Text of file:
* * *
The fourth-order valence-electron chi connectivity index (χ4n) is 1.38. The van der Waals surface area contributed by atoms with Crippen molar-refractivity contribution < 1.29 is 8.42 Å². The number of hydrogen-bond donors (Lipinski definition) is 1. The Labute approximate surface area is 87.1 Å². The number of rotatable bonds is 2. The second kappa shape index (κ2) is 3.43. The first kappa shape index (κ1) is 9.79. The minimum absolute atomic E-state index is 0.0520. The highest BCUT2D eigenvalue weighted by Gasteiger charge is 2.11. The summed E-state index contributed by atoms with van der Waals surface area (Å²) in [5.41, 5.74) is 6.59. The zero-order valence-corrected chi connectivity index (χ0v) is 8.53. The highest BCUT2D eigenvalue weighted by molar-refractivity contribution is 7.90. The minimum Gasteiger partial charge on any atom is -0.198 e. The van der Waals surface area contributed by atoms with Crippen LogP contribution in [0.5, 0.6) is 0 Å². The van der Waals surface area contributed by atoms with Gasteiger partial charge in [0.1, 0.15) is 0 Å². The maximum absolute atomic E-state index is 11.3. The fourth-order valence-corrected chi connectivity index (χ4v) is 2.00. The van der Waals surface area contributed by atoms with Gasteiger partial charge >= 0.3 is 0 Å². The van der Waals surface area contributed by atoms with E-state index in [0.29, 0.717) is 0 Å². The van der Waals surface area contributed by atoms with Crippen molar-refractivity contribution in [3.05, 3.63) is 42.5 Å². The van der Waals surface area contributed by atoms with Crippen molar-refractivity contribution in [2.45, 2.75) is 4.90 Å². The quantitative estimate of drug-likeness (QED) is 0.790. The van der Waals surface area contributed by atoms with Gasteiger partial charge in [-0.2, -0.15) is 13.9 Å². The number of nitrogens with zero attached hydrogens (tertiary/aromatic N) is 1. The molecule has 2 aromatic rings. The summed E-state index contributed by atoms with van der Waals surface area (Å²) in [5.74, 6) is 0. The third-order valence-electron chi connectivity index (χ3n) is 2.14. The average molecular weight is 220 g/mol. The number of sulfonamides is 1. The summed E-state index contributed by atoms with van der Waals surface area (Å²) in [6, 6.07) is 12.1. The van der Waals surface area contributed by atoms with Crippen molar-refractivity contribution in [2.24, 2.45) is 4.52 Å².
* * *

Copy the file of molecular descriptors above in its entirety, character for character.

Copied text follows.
The fourth-order valence-electron chi connectivity index (χ4n) is 1.38. The van der Waals surface area contributed by atoms with Crippen molar-refractivity contribution < 1.29 is 8.42 Å². The number of hydrogen-bond donors (Lipinski definition) is 1. The Labute approximate surface area is 87.1 Å². The number of rotatable bonds is 2. The second kappa shape index (κ2) is 3.43. The first kappa shape index (κ1) is 9.79. The minimum absolute atomic E-state index is 0.0520. The highest BCUT2D eigenvalue weighted by Gasteiger charge is 2.11. The summed E-state index contributed by atoms with van der Waals surface area (Å²) in [5.41, 5.74) is 6.59. The zero-order valence-corrected chi connectivity index (χ0v) is 8.53. The highest BCUT2D eigenvalue weighted by molar-refractivity contribution is 7.90. The minimum Gasteiger partial charge on any atom is -0.198 e. The van der Waals surface area contributed by atoms with Crippen LogP contribution in [0.5, 0.6) is 0 Å². The van der Waals surface area contributed by atoms with Gasteiger partial charge in [0.1, 0.15) is 0 Å². The maximum absolute atomic E-state index is 11.3. The fourth-order valence-corrected chi connectivity index (χ4v) is 2.00. The van der Waals surface area contributed by atoms with Gasteiger partial charge >= 0.3 is 0 Å². The van der Waals surface area contributed by atoms with E-state index in [0.29, 0.717) is 0 Å². The van der Waals surface area contributed by atoms with Crippen molar-refractivity contribution in [3.05, 3.63) is 42.5 Å². The van der Waals surface area contributed by atoms with Crippen molar-refractivity contribution in [2.45, 2.75) is 4.90 Å². The quantitative estimate of drug-likeness (QED) is 0.790. The van der Waals surface area contributed by atoms with Gasteiger partial charge in [-0.2, -0.15) is 13.9 Å². The number of nitrogens with zero attached hydrogens (tertiary/aromatic N) is 1. The molecule has 2 aromatic rings. The summed E-state index contributed by atoms with van der Waals surface area (Å²) in [5.74, 6) is 0. The third-order valence-electron chi connectivity index (χ3n) is 2.14. The average molecular weight is 220 g/mol. The number of sulfonamides is 1. The summed E-state index contributed by atoms with van der Waals surface area (Å²) in [6, 6.07) is 12.1. The van der Waals surface area contributed by atoms with Crippen molar-refractivity contribution in [2.24, 2.45) is 4.52 Å².